As MotorBiscuit writers, it’s our job to inform you about the latest news and information about everything automotive, so you can make a wise decision if you’re looking to buy a car. That not only means providing you with information on every car we can, but also providing you with car buying information – even if it means a reality check. As such, if you’re looking to buy a new car but are on the fence, here are five reasons you should probably save your money.
1. If you can’t afford a new car
The first point is pretty simple: If you can’t comfortably afford a new car, then don’t buy one. That doesn’t only mean that if you can’t afford a $50,000 Mercedes-Benz, don’t buy one. It also means that if you can’t afford an $18,000 Kia Rio and its $200 monthly payments, you shouldn’t buy one.
Be honest with yourself and your budget, and ensure that you can comfortably afford a new car before stepping into a dealership showroom.
2. If you’re underwater on your current car
If you are currently “underwater” your car, which means you owe more money on its loan than the car’s worth, don’t buy a new one. Sure, you can easily roll over the amount that you currently have onto a new car, but that will make you even more in debt and more underwater on the new car.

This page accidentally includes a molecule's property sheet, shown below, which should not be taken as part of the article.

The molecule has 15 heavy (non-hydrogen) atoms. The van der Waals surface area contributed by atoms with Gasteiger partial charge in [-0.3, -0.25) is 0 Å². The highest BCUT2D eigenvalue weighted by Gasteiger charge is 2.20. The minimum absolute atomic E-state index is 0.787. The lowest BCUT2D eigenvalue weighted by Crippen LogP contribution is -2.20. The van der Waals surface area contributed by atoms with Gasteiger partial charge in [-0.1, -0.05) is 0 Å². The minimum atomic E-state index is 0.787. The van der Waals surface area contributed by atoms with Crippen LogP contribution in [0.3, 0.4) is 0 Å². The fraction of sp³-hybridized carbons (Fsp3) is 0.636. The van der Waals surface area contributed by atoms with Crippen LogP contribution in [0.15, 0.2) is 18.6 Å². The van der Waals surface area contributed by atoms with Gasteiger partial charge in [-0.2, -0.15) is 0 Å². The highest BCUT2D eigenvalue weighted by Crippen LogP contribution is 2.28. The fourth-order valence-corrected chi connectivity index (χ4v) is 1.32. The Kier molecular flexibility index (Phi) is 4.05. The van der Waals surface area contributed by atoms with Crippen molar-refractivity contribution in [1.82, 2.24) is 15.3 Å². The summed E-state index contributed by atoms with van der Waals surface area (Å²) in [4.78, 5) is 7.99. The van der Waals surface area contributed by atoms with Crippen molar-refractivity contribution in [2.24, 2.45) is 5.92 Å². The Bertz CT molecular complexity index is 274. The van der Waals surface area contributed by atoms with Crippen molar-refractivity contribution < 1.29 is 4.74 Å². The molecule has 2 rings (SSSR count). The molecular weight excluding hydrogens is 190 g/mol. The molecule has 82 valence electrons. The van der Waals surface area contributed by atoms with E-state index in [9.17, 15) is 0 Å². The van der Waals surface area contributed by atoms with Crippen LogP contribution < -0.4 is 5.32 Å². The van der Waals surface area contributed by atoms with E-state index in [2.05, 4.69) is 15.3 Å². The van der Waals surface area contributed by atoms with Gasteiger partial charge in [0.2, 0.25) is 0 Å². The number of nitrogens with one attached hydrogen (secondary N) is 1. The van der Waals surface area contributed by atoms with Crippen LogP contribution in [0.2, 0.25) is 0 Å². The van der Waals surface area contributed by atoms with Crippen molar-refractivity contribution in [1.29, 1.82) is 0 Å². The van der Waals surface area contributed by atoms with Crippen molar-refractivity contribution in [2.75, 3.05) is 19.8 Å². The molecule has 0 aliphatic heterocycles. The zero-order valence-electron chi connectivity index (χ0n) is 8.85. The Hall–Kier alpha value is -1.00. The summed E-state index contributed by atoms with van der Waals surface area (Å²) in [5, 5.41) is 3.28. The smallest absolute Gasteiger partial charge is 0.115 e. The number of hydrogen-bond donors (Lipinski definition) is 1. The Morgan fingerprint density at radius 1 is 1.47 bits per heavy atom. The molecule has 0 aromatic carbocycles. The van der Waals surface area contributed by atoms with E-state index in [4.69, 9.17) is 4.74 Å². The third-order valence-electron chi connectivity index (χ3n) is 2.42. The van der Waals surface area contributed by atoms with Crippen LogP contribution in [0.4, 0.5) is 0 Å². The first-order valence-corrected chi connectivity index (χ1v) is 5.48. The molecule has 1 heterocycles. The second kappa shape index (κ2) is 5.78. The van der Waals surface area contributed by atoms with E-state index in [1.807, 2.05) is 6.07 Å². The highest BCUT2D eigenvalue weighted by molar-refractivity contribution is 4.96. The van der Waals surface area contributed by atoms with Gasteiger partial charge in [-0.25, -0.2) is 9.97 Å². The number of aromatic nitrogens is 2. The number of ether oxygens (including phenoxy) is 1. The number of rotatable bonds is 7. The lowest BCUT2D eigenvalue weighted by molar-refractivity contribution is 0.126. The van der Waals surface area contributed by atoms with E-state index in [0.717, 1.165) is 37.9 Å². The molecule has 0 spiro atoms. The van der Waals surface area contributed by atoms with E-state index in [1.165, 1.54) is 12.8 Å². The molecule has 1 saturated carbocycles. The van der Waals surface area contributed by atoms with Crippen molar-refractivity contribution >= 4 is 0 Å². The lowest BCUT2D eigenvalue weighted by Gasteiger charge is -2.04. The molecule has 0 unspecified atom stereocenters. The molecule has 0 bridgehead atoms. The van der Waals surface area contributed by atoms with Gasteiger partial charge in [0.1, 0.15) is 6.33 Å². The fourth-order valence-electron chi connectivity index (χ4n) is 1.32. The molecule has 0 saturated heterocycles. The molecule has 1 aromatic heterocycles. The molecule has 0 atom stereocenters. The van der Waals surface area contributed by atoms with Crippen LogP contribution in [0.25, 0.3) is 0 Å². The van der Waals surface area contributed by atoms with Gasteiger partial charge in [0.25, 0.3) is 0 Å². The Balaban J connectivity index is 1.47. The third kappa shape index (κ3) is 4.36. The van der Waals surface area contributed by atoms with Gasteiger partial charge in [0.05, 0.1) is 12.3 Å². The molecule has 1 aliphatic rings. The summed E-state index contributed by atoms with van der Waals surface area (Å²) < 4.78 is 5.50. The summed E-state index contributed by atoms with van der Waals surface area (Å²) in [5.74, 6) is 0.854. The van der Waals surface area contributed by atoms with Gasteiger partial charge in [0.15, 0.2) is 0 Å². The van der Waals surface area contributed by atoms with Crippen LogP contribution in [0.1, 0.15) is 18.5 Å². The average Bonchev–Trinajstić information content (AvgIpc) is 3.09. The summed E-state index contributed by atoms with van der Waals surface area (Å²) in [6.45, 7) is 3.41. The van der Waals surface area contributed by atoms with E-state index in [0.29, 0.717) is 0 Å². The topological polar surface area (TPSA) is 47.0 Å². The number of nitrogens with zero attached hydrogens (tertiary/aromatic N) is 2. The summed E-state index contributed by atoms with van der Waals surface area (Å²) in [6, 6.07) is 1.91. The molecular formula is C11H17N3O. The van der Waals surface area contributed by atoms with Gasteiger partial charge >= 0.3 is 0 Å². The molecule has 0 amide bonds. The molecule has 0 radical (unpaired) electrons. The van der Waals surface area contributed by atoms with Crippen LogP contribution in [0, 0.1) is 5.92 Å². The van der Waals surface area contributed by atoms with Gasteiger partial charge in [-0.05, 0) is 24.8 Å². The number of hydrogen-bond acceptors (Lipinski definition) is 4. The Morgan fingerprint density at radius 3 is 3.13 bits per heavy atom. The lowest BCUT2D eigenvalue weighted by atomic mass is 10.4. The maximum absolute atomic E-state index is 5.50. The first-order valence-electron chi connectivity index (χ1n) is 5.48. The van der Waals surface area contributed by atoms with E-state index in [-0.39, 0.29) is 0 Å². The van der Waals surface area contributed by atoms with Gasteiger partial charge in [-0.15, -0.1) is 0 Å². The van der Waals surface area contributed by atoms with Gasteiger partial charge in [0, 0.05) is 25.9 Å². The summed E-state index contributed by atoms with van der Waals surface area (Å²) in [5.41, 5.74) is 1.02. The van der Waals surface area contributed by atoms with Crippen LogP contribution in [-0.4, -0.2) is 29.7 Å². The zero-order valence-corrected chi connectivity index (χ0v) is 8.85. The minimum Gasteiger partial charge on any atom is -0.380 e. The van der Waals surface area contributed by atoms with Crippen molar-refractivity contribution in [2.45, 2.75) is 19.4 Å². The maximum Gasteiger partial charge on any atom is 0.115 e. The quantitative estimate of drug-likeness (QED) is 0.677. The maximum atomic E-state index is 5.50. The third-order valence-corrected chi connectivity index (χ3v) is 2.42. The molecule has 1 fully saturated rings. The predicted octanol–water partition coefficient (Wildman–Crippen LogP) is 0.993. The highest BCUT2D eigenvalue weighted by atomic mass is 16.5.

MarketWatch reports that if you’re underwater on your car, you can make extra payments on the loan, refinance it, or just continue to make payments so the amount owed catches up with the value.
3. Don’t buy a new one if you don’t need one
When buying a new car, ask yourself first if you need one. You can do so by considering the following:
- Is your current car in good shape?
- Do you only drive short distances every day?
- Is your current car paid off?
If you answered “yes” to these questions, you likely don’t need a new car. We know it’s fun to drive something new, but if your current car works just fine, there’s no need to spend the money.
4. The car gets poor fuel economy
Does that new car you’re checking out get an average of 15 mpg? If so, take that into consideration because that poor fuel economy will eventually eat into your wallet quicker than you can say “gas mileage.” It would be wise to calculate how much it would cost to fuel the new car monthly and decide whether it’s worth buying.
5. You feel hesitant when thinking about buying a new car
If you feel hesitant at the thought of buying a new car, whether it be due to cost or the act of buying, you should probably hold off. There’s usually a good reason why you’re hesitant, so be sure to look over your budget and weigh the pros and cons before pulling the trigger.
Reasons to not buy a new car
A new car is the second biggest purchase you’ll ever make, so it’s not an easy decision. Before buying a car, check these five points first to see if you are truly ready. If so, then check out these five tips for buying a new car the smart way.